selling part of a property in foreclosure - Posted by brandon_ma

Posted by JT - IN on July 09, 2001 at 12:07:57:

Always do get the contract to purchase signed, with an excape (contingency) clause for yourself, in the event that the Lender doesn’t go along with the plan, here, before proceeding, as Ed has pointed out.

Ed: And here I thought you were at the coffee shop with that “mover and shaker crowd”, in that small town, instead of watching over investors like Brandon. Good Job!


selling part of a property in foreclosure - Posted by brandon_ma

Posted by brandon_ma on July 09, 2001 at 07:32:10:

I am speaking with a man in foreclosure. The mortgage being foreclosed on has two 1.5 acre lots on it, one with a
house, and the other a cleared lot ready for building. The man wants to sell the empty lot to bring his loan current and to pay it down. If I offer him a discounted price, and he accepts, how can he sell a part of this land (the empty acreage) which is part of the mortgage in foreclosure?

The details:

seller needs 22k to bring loan current
loan is for 220k
other lot with home is appraised for 600k
empty lot appraised 160k
three weeks before auction

I must do my homework on above figures, but this is what I have for now.
How would I get comps for land? Would I be able to get that from my realtor?

Any and all ideas are welcome!!!


Re: selling part of a property in foreclosure - Posted by JT - IN

Posted by JT - IN on July 09, 2001 at 07:55:51:


Getting comps and determining FMV is one thing, but do not overlook something here. The lender must give a “partial release” of this parcel of land, from the mortgage that is securing this property to the lender. This will effect the loan to value ratio of this loan, and the lender will most likely want considerably more than the $ 22k to do this release, especially since this borrower is in default now. Look at this logically, as if you are the lender, would you give up some of your security, if your borrower is already on the ropes? Didn’t think so.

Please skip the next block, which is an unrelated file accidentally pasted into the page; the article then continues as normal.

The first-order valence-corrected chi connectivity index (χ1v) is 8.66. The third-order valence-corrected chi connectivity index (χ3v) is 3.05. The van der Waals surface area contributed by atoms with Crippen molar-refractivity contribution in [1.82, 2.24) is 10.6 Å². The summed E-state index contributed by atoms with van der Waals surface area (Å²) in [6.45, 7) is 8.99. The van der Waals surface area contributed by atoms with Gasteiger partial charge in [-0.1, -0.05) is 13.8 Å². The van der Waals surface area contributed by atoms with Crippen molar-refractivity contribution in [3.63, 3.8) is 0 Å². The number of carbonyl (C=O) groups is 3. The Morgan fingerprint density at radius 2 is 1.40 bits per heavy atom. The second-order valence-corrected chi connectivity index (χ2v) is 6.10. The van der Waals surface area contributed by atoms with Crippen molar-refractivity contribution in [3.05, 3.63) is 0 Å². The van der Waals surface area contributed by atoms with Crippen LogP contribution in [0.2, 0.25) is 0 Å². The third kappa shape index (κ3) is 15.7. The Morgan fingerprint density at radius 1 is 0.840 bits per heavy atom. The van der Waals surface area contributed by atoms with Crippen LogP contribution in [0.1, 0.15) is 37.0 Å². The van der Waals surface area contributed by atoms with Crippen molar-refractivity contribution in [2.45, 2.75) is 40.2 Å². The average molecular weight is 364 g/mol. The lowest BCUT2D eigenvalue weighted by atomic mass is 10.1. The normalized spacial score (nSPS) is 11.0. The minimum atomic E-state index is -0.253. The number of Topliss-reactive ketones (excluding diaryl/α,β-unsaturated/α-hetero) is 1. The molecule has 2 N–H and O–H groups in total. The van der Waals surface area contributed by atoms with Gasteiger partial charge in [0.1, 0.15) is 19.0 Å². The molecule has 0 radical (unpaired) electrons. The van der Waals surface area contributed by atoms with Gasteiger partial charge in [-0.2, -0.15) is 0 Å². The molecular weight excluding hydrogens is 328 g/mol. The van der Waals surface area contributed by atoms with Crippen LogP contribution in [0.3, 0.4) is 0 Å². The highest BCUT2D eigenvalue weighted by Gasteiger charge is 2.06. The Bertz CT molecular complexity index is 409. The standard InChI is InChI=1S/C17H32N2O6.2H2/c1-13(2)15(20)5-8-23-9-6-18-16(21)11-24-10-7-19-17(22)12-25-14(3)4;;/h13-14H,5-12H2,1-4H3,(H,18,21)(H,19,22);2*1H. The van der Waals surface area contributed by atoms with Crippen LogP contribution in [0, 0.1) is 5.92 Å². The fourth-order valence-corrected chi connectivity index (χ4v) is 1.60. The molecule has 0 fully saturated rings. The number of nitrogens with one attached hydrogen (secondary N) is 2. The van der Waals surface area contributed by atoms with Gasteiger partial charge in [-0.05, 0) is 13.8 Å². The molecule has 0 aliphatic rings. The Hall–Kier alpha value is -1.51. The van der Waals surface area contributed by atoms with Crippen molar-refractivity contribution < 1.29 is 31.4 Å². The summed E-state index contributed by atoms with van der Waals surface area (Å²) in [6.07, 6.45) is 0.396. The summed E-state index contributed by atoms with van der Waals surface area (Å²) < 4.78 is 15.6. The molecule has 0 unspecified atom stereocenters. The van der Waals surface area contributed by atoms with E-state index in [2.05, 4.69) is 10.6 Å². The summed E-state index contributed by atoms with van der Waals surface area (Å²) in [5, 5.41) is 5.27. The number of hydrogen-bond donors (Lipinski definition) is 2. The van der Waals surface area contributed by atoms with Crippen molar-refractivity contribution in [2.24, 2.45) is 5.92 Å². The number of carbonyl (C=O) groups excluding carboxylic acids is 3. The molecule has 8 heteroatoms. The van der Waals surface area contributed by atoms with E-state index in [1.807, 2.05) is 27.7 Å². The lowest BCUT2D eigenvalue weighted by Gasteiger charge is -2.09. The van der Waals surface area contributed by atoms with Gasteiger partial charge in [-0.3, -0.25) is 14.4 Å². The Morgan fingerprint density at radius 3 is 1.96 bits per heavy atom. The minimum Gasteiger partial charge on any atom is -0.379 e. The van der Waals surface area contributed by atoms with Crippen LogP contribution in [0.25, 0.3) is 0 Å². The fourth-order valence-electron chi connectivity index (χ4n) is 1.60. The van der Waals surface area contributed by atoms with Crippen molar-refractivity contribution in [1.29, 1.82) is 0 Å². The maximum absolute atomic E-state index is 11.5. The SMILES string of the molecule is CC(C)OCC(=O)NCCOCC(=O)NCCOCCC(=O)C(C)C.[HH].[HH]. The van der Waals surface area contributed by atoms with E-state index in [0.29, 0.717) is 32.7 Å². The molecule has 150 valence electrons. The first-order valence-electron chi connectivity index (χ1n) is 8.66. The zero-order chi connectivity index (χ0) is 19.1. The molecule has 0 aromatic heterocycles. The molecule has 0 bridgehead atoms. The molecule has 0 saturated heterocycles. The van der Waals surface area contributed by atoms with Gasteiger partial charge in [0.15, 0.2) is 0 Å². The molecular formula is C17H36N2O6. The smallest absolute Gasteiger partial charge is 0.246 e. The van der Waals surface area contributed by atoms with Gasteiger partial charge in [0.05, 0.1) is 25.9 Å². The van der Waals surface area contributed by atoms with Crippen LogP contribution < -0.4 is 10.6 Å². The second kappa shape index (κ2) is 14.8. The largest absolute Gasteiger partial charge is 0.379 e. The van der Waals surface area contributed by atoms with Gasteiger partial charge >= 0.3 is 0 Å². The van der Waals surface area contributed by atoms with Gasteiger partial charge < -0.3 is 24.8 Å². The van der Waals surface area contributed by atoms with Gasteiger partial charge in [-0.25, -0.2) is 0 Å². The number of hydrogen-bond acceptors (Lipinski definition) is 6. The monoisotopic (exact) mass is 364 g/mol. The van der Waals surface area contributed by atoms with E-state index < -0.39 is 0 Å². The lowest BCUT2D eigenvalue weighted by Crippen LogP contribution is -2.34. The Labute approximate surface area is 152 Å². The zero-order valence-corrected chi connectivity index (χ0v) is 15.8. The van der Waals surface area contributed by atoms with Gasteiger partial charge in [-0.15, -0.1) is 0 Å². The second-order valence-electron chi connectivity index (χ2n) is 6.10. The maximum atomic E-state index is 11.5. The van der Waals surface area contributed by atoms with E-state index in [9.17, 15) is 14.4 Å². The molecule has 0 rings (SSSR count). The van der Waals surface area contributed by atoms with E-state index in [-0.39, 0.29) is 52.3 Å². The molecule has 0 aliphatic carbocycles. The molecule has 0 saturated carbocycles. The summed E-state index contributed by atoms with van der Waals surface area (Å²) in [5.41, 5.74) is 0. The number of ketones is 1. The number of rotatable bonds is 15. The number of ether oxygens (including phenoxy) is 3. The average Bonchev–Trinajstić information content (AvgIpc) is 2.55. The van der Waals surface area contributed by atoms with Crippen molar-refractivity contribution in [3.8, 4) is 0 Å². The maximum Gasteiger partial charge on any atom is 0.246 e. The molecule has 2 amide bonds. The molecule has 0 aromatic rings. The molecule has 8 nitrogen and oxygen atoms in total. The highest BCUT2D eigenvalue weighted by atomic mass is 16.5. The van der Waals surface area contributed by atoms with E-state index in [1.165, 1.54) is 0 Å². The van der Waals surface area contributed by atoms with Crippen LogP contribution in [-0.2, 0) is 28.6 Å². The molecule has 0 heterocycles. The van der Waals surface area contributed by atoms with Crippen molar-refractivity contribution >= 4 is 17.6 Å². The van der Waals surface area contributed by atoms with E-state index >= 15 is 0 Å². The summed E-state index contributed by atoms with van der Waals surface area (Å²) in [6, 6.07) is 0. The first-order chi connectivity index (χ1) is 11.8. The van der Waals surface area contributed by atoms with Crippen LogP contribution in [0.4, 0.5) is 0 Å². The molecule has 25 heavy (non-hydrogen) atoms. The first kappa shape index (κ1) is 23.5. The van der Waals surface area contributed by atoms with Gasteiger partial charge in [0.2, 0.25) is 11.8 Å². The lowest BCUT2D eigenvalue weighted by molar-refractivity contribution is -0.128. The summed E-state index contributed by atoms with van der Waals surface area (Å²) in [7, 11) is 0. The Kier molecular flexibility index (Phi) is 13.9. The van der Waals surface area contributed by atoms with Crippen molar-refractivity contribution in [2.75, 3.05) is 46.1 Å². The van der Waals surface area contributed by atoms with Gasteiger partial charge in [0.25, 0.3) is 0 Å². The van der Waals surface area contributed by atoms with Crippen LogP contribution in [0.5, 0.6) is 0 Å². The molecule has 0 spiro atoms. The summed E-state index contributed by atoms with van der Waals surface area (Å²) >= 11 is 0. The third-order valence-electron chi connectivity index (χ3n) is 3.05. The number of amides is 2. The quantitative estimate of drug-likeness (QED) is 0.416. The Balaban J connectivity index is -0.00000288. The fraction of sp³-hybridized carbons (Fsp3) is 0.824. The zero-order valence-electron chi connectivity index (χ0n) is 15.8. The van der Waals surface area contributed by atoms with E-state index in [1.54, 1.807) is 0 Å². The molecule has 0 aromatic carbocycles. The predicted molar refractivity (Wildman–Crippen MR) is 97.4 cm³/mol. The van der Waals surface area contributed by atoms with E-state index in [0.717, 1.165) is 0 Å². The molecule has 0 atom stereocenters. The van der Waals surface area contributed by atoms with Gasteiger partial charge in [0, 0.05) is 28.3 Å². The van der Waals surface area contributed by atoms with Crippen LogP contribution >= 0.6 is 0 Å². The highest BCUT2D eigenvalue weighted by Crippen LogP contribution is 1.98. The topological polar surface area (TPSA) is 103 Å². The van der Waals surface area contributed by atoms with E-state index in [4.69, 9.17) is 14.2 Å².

Now what you are wanting to do is going to be entirely possible, but not by just sending the lender $ 22K, to make up back payments. They will want the “lions share” of what the owner sells the property to you for, and the owner may not want to go along with those terms, as he will be seeing this as a way to get his hands on some dough, and it may not work that way.

Best to understand this feature up front, and educate the seller about this now, and if this is a deal killer, then let it die a rapid death, before you invest lots of time in this thing, only to find this out down the road.

The comps are the easy part of this deal. Shop around and find out what similar lots have been selling for; not just what they are “for sale” for. Big difference! Good luck…


Re: selling part of a property in foreclosure - Posted by brandon_ma

Posted by brandon_ma on July 09, 2001 at 08:27:51:

Thanks for the quick response and for answering my question. So it looks like now I have to have my seller contact the lender to see how he can get a partial release on the property. I think he will go along with this, as long as that money(from the sale to the lender) can go toward the loan he owes (the 220k loan being foreclosed on).

Thank you very much!


One Caveat here… - Posted by JT - IN

Posted by JT - IN on July 09, 2001 at 12:02:59:

I do not take the Sellers word, for ANYTHING !!!
I must see it in writing, or I must hear it directly from the Lender, and then receive a follow-up hard copy, otherwise, a person in financial distress, sometimes has hearing problems. Meaning, they tend to hear what they want to hear, and this translates to leaving out an important detail or two, so trust the adage of “believe nothing of what you hear, and only half of what you see” goes a long way here.

Better safe than sorry, but this comes from experience; which is to say, a few experiecnes that I wish that I hadn’t had…


Re: No No No - Posted by Ed Copp (OH)

Posted by Ed Copp (OH) on July 09, 2001 at 12:01:58:

Do not have your seller contact the lender first.

First get your offer and acceptance on paper. Make your deal subjedt to the approval of the lender. Then contact the lender.

If you have the seller contact the lender first, it is most likely that he will somehow get the idea that his position is a lot more valuable than it really is. He will raist the price (they do it every time, just as soon as possible after someone shows interest), so get the price on paper and signed first.